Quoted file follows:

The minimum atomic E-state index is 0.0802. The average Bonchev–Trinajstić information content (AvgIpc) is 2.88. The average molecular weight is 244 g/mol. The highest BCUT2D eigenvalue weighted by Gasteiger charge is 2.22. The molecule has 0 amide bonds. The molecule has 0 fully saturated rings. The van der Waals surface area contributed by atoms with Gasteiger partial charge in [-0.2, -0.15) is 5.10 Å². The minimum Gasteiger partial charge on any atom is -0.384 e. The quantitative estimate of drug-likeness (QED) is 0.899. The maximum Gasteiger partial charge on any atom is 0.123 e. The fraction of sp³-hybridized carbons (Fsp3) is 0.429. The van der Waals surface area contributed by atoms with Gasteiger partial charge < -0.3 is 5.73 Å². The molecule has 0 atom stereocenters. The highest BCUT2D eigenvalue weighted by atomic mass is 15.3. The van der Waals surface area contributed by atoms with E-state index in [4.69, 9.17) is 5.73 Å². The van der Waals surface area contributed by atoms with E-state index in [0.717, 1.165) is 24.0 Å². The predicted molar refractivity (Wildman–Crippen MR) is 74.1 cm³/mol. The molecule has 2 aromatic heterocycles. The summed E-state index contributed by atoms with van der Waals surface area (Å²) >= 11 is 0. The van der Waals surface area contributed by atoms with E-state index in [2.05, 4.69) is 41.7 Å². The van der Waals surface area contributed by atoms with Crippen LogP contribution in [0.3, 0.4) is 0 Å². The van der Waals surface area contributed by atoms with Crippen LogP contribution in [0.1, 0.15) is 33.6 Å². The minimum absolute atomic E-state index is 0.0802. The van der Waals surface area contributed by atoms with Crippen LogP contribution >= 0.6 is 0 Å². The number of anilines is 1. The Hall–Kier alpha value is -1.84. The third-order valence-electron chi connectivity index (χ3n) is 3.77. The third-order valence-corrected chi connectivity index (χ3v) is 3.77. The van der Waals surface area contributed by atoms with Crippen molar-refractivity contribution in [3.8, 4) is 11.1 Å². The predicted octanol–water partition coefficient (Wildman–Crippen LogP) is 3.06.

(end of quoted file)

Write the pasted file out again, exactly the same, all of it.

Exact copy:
The minimum atomic E-state index is 0.0802. The average Bonchev–Trinajstić information content (AvgIpc) is 2.88. The average molecular weight is 244 g/mol. The highest BCUT2D eigenvalue weighted by Gasteiger charge is 2.22. The molecule has 0 amide bonds. The molecule has 0 fully saturated rings. The van der Waals surface area contributed by atoms with Gasteiger partial charge in [-0.2, -0.15) is 5.10 Å². The minimum Gasteiger partial charge on any atom is -0.384 e. The quantitative estimate of drug-likeness (QED) is 0.899. The maximum Gasteiger partial charge on any atom is 0.123 e. The fraction of sp³-hybridized carbons (Fsp3) is 0.429. The van der Waals surface area contributed by atoms with Gasteiger partial charge < -0.3 is 5.73 Å². The molecule has 0 atom stereocenters. The highest BCUT2D eigenvalue weighted by atomic mass is 15.3. The van der Waals surface area contributed by atoms with E-state index in [4.69, 9.17) is 5.73 Å². The van der Waals surface area contributed by atoms with E-state index in [0.717, 1.165) is 24.0 Å². The predicted molar refractivity (Wildman–Crippen MR) is 74.1 cm³/mol. The molecule has 2 aromatic heterocycles. The summed E-state index contributed by atoms with van der Waals surface area (Å²) >= 11 is 0. The van der Waals surface area contributed by atoms with E-state index in [2.05, 4.69) is 41.7 Å². The van der Waals surface area contributed by atoms with Crippen LogP contribution in [0.3, 0.4) is 0 Å². The van der Waals surface area contributed by atoms with Crippen LogP contribution in [0.1, 0.15) is 33.6 Å². The minimum absolute atomic E-state index is 0.0802. The van der Waals surface area contributed by atoms with Crippen LogP contribution >= 0.6 is 0 Å². The number of anilines is 1. The Hall–Kier alpha value is -1.84. The third-order valence-electron chi connectivity index (χ3n) is 3.77. The third-order valence-corrected chi connectivity index (χ3v) is 3.77. The van der Waals surface area contributed by atoms with Crippen molar-refractivity contribution in [3.8, 4) is 11.1 Å². The predicted octanol–water partition coefficient (Wildman–Crippen LogP) is 3.06.